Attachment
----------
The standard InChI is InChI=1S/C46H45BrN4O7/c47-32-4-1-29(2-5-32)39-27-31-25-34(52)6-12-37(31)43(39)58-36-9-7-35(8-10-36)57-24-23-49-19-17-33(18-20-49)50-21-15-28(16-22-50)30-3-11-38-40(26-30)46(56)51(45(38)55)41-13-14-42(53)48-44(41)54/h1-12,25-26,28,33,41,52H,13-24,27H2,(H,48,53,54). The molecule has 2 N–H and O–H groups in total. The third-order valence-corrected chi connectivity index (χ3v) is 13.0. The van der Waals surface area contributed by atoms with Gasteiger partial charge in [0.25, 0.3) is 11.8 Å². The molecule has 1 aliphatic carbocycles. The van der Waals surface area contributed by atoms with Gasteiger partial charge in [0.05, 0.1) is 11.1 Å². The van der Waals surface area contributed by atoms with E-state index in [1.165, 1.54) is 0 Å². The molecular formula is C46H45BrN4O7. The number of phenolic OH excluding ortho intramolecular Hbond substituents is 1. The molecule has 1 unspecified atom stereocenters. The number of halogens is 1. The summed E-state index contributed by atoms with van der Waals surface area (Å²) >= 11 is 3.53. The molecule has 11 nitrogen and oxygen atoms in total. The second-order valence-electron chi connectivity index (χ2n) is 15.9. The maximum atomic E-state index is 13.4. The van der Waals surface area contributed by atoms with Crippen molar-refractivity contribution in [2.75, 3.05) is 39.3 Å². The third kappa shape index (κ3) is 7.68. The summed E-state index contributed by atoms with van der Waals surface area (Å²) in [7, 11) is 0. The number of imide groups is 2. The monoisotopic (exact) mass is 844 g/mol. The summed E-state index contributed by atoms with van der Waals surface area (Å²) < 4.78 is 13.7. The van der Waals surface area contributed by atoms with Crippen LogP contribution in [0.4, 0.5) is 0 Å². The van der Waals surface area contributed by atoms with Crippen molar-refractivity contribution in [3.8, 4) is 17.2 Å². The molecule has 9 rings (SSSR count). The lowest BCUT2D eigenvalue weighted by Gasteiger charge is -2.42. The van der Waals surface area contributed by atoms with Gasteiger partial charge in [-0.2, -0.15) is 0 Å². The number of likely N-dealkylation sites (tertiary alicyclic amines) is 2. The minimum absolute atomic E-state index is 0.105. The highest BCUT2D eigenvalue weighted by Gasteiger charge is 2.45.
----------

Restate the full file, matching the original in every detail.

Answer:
The standard InChI is InChI=1S/C46H45BrN4O7/c47-32-4-1-29(2-5-32)39-27-31-25-34(52)6-12-37(31)43(39)58-36-9-7-35(8-10-36)57-24-23-49-19-17-33(18-20-49)50-21-15-28(16-22-50)30-3-11-38-40(26-30)46(56)51(45(38)55)41-13-14-42(53)48-44(41)54/h1-12,25-26,28,33,41,52H,13-24,27H2,(H,48,53,54). The molecule has 2 N–H and O–H groups in total. The third-order valence-corrected chi connectivity index (χ3v) is 13.0. The van der Waals surface area contributed by atoms with Gasteiger partial charge in [0.25, 0.3) is 11.8 Å². The molecule has 1 aliphatic carbocycles. The van der Waals surface area contributed by atoms with Gasteiger partial charge in [0.05, 0.1) is 11.1 Å². The van der Waals surface area contributed by atoms with E-state index in [1.165, 1.54) is 0 Å². The molecular formula is C46H45BrN4O7. The number of phenolic OH excluding ortho intramolecular Hbond substituents is 1. The molecule has 1 unspecified atom stereocenters. The number of halogens is 1. The summed E-state index contributed by atoms with van der Waals surface area (Å²) >= 11 is 3.53. The molecule has 11 nitrogen and oxygen atoms in total. The second-order valence-electron chi connectivity index (χ2n) is 15.9. The maximum atomic E-state index is 13.4. The van der Waals surface area contributed by atoms with Crippen molar-refractivity contribution in [2.75, 3.05) is 39.3 Å². The third kappa shape index (κ3) is 7.68. The summed E-state index contributed by atoms with van der Waals surface area (Å²) in [7, 11) is 0. The number of imide groups is 2. The monoisotopic (exact) mass is 844 g/mol. The summed E-state index contributed by atoms with van der Waals surface area (Å²) < 4.78 is 13.7. The van der Waals surface area contributed by atoms with Crippen LogP contribution in [0.4, 0.5) is 0 Å². The van der Waals surface area contributed by atoms with Crippen molar-refractivity contribution in [3.8, 4) is 17.2 Å². The molecule has 9 rings (SSSR count). The lowest BCUT2D eigenvalue weighted by Gasteiger charge is -2.42. The van der Waals surface area contributed by atoms with Gasteiger partial charge in [-0.2, -0.15) is 0 Å². The number of likely N-dealkylation sites (tertiary alicyclic amines) is 2. The minimum absolute atomic E-state index is 0.105. The highest BCUT2D eigenvalue weighted by Gasteiger charge is 2.45.